“In order to calculate the similarity between molecules, a new graph that contains information regarding the two molecules is required, allowing for better and faster comparisons to solve an optimization problem known as the Maximum Independent Set (MIS) that extracts the similar parts of those two graphs,” explains the team.
By employing quantum-inspired computing, mathematical models are able to manage this kind of information while shortening execution times by up to 60-fold.
The Problem with Remdesivir
Remdesivir is currently the only antiviral drug approved for use against SARS-CoV-2, while another compound called molnupiravir is also emerging as a potential candidate.
However, both of these compounds are associated with multiple side effects, including nausea and hepatic impairment. They are also costly and therefore unaffordable in many countries and settings.
“There is, therefore, an urgent need to identify novel antiviral compounds that exhibit low to no side effects and that are readily and economically available,” write the researchers.
What Did the Researchers Do?
The researchers employed a Quadratic Unbounded Binary Optimization (QUBO) model that runs on a quantum-inspired device to search for compounds similar to remdesivir.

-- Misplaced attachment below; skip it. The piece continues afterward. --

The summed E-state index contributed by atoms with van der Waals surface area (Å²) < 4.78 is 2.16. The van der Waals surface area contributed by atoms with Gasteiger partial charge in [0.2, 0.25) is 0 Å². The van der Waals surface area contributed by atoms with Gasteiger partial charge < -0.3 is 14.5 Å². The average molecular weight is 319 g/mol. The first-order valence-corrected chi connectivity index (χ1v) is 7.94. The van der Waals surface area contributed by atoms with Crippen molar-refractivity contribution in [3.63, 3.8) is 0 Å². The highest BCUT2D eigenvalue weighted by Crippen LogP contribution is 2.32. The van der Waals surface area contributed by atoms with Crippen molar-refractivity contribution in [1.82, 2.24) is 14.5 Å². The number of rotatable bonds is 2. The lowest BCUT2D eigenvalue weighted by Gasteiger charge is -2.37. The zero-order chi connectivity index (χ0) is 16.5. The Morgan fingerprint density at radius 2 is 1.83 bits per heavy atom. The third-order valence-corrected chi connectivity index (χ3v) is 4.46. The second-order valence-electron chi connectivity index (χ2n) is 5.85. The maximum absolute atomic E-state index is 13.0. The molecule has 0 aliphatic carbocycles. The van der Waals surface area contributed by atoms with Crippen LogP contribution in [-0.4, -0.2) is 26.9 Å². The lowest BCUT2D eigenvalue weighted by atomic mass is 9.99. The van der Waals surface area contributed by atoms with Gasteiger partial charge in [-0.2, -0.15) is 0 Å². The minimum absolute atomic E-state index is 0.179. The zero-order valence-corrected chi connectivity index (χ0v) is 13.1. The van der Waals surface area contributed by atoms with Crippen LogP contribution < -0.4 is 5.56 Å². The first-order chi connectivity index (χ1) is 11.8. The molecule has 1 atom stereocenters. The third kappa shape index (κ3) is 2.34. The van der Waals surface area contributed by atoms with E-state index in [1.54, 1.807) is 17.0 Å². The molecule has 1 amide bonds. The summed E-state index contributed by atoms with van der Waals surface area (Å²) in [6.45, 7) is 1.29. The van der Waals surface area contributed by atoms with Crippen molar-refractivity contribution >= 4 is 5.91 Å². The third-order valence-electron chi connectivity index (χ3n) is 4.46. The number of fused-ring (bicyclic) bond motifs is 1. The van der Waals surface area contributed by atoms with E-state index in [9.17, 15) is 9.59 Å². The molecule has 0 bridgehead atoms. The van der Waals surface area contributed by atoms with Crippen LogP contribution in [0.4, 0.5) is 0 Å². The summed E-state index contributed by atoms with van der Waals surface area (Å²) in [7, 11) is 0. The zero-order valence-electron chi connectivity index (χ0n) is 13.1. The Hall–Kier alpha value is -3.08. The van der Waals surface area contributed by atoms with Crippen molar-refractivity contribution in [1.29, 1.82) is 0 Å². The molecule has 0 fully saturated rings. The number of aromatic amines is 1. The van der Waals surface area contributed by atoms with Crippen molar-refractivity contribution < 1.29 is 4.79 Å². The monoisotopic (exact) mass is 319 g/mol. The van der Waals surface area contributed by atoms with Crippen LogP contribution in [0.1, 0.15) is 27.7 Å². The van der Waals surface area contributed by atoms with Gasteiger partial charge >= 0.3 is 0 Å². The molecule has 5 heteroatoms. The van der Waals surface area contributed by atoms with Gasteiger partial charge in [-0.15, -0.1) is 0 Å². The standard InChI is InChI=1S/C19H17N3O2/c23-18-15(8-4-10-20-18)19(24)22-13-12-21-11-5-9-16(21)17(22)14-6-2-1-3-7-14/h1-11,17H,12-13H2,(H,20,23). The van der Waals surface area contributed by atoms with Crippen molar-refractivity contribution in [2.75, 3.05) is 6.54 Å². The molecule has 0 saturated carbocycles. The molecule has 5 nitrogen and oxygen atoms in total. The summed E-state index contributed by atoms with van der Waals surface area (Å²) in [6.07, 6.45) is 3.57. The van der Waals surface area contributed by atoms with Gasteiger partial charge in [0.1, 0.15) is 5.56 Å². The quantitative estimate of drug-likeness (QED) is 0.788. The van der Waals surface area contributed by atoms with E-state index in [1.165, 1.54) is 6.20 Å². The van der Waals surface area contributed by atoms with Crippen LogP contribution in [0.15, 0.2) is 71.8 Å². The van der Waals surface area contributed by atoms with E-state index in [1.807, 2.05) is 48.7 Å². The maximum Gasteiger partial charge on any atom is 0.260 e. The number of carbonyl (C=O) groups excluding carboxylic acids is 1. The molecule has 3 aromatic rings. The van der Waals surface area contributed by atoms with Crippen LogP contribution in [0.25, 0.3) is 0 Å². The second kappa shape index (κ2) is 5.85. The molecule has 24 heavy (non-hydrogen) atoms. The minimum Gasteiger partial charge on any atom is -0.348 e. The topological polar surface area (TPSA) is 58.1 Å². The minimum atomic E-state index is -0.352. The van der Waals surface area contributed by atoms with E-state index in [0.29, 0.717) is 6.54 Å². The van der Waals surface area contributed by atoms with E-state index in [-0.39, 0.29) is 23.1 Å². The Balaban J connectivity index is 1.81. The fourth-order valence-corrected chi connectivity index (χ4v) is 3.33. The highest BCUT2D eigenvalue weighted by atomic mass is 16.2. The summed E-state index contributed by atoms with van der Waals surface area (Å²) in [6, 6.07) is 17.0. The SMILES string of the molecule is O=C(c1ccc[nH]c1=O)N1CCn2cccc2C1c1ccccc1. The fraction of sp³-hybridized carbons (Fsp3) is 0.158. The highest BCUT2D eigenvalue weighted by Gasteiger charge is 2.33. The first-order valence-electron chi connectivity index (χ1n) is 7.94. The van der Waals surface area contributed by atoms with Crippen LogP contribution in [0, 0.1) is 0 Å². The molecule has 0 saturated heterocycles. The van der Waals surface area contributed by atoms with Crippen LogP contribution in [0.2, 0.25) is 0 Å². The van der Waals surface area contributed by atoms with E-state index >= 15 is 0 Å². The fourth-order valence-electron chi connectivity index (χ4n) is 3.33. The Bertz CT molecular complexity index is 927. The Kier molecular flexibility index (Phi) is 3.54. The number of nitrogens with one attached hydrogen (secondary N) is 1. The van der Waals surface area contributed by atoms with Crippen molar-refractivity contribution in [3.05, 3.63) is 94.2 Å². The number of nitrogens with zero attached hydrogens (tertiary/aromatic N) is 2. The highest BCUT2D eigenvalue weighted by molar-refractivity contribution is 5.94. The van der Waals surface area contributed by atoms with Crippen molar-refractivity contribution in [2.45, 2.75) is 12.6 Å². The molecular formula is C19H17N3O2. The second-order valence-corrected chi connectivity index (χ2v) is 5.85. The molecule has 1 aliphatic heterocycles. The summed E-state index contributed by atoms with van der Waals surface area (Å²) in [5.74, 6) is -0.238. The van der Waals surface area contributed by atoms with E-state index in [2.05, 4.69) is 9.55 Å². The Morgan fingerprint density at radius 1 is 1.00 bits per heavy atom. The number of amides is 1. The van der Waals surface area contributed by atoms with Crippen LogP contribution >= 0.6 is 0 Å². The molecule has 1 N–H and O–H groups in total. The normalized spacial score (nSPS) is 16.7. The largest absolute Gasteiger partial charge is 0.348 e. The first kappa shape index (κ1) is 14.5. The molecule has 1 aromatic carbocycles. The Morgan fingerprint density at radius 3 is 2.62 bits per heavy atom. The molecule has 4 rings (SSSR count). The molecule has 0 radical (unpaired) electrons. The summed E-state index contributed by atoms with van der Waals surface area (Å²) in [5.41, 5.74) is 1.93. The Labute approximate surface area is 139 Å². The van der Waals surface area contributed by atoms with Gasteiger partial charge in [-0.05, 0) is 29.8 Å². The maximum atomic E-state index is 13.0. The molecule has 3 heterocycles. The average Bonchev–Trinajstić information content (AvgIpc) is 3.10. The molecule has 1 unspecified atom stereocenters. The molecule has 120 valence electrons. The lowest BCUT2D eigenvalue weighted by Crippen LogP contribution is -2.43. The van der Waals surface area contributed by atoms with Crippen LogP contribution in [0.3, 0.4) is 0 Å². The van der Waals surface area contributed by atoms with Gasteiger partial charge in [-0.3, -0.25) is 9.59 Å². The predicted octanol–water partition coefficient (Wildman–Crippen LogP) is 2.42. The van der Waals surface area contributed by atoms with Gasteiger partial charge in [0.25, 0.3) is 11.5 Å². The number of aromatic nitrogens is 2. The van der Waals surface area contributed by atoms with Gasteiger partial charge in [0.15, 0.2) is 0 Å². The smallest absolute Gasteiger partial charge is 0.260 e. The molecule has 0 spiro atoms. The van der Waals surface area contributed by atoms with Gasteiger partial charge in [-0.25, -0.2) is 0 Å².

They modeled remdesivir as a graph and then screened the DrugBank database for compounds already approved for human use. The optimal parameters in the algorithm were established, and the MIS problem was resolved within the conflict graph generated.
The team also employed a more traditional fingerprint method – the Tanimoto index – that runs on a regular laptop.
What Did the Study Find?
Both methods predicted several compounds that exhibited similarity to remdesivir, with GS-6620 predicted as the top compound by both models. The QUBO model predicted BMS-986094 as the second-best candidate and Tanimoto predicted several forms of cobamamide, also known as vitamin B12.
Next, the team performed cultured cell assays to determine the SARS-CoV-2 inhibitory capabilities of the compounds. This revealed that BMS-986094, cobamamide, hydroxocobalamin, and methylcobalamin all proved effective at concentrations lying within ranges suitable for human use.
Finally, the researchers showed that these compounds were effective at inhibiting the replication of a number of SARS-CoV-2 variants, including B.1.1.7 (also called Alpha), B.1.351 (Beta), and B.1.617.2 (Delta).
What Did the Authors Conclude?
Martinez-Nunez and colleagues say the data revealed novel compounds that could inhibit SARS-CoV-2 replication, based on the QUBO model and the more traditional Tanimoto fingerprint.
“BMS warrants further investigation, while vitamin B12 is readily available from multiple sources. It is affordable, can be self-administered by patients, is available worldwide, and displays low-to-no toxicity at high doses,” they write.
“Our screening method can be employed in future searches for novel pharmacologic inhibitors, thus providing an approach for accelerating drug deployment,” concludes the team.
bioRxiv publishes preliminary scientific reports that are not peer-reviewed and, therefore, should not be regarded as conclusive, guide clinical practice/health-related behavior, or treated as established information.